According to a Canadian study done by Cannatrack, an ongoing cannabis consumption tracker, women are consuming cannabis just as much as men with 19-24 year old females being significantly more likely to consume marijuana versus men in the same age bracket. 25-29 year old females are considered the highest frequency consumers with the 35-39 year old age group coming in close second. The steady increase of marijuana use among women in North America coupled with the fact that women take up 37% of executive level positions in the cannabis industry makes clear the foothold and potential buying power that women have in the cannabis space.
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Read on for a short list on just a handful of prominent women in weed and why you should know them.
Who: Jodie Emery aka the Princess of Pot
Why you should know her: Jodie Emery has been part of the marijuana movement in Canada since its early days wearing many hats including being an advocate for medicinal marijuana, a cannabis entrepreneur, a politician (Emery ran as a candidate for the Green Party of British Columbia), and a magazine editor. Her name has been part of headlines for years because of her efforts in support of the legalization to consume and buy marijuana in Canada and is perhaps best known for being an advocate for legalization during the four years her husband, Marc Emery, was imprisoned on drug charges in the US. In addition to her work as co-founder of cannabisculture.com, Jodie is now also the proprietor of Jodie’s Joint, a hemp-based café model based on Amsterdam-style cannabis access and coffee shop spaces.
Who: Cyo Nystrom and Rachel Washtien
Why you should know them: Cyo and Rachel are co-founders of Quim, a sex positive female health line of products that promises better sex through the natural powers of plant medicine. The core Quim product offering consists of oils and serums, all containing either CBD or THC centered on the maintenance of vaginal health, libido stimulation or enhanced lubrication. Quim transforms marijuana’s main cannabinoids into formulas that, once absorbed vaginally, can increase blood flow, promote pelvic relaxation and can be helpful for individuals who experiences PCOS, endometriosis or those who have recently given birth. While many women may be used to the traditional consumption methods of cannabis, Cyo and Rachel are trailblazers in the cannabis and intimacy space creating a new narrative for health, wellness, cannabis and sex.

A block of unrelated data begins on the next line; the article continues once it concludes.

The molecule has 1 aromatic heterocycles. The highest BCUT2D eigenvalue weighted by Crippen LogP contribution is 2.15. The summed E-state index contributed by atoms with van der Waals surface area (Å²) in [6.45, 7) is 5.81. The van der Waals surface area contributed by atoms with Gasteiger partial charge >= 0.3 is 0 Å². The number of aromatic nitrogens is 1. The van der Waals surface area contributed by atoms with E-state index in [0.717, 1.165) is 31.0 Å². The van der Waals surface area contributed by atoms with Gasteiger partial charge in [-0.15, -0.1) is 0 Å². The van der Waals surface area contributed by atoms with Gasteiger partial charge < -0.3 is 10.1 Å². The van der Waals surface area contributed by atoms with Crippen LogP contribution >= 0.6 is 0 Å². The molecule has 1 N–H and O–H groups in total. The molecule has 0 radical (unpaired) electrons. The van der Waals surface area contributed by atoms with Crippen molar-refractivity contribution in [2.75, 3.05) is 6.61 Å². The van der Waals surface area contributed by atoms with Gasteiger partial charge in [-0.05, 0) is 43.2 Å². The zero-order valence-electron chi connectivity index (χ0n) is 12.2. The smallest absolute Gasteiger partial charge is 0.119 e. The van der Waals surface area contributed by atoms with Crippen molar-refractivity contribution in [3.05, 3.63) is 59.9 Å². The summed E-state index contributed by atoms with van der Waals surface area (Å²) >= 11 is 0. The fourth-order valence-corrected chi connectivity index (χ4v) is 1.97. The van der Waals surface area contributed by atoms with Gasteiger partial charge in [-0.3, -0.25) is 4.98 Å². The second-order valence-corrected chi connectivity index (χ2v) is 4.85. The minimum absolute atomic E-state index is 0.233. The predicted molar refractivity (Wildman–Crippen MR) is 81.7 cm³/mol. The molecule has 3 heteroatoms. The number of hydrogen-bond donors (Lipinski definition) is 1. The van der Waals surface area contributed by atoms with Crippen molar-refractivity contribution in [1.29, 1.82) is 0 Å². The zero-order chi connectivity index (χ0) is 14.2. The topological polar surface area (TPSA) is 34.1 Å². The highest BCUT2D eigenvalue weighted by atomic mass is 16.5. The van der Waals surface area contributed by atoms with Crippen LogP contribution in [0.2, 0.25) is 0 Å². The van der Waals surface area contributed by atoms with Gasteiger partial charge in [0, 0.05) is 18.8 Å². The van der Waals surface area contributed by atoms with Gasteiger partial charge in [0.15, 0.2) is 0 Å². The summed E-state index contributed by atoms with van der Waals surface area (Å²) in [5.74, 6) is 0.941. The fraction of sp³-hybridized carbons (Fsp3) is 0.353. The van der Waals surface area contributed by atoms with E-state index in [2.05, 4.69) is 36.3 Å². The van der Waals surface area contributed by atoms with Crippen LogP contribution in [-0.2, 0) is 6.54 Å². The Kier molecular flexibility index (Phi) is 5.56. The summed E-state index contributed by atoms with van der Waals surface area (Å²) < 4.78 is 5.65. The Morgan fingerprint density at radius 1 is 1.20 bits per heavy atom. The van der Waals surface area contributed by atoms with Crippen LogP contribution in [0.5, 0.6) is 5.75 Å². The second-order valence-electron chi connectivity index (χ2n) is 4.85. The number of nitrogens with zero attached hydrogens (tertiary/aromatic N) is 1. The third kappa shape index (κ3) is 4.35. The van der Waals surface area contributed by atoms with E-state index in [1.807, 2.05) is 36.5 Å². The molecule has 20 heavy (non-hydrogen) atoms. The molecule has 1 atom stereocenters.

Who: Michelle Rainey
Why you should know her: After a banking career that lasted over a decade, Michelle joined the marijuana movement when she crossed paths with Marc Emery (former spouse of the Princess of Pot, Jodie Emery). In 2000, Rainey formed the British Columbia Marijuana Party and passionately advocated for the legalization of cannabis in Canada as well as globally. She’s produced her own YouTube show called Michelle’s Medicinal Marijuana and has distributed cannabis education packages to those who need it. Rainey was arrested by the United States DEA in 2005 alongside Marc Emery for conspiracy to manufacture marijuana in the US. Even under extradition orders, Rainey fought for the rights of medicinal marijuana users all over Canada and the world.
Who: Mary Jane Gibson
Why you should know her: You may recognize Mary Jane from our 5 Cannabis Podcasts you Should Check Out blog post but if you haven’t read that, Mary Jane is best known for being a comedian, journalist and co-host of the Weed+Grub podcast. Gibson is known in the cannabis space because of her long tenure as the culture editor at High Times. As a prominent advocate in the marijuana industry, Gibson has been reporting on the global legalization of medical marijuana since 2007. For a real treat, check out Gibson’s podcast with fellow comedian Mike Glazer, Weed+Grub where they give their thoughts on food, cannabis, world news, culture and comedy.
Who: Abi Roach
Why you should know her: Roach spent over 20 years fighting for medical access to cannabis and for Canadian patients to have a safe place to medicate. Roach had faith that the government would eventually come around to legalization, so much so that she opened Toronto’s first cannabis consumption lounge, HotBox Café back in 2003. HotBox Café, along with the help of similar cannabis stores, played a big role is breaking down the stigma around cannabis and played a pivotal role in paving the way towards normalization. Roach has been honoured as a “cannabis hero” by Cannabis Amnesty alongside 14 others who made a significant impact in the cannabis community. Abi now works as a civil servant where she gets to break down the challenges to make cannabis more inclusive in Canada.
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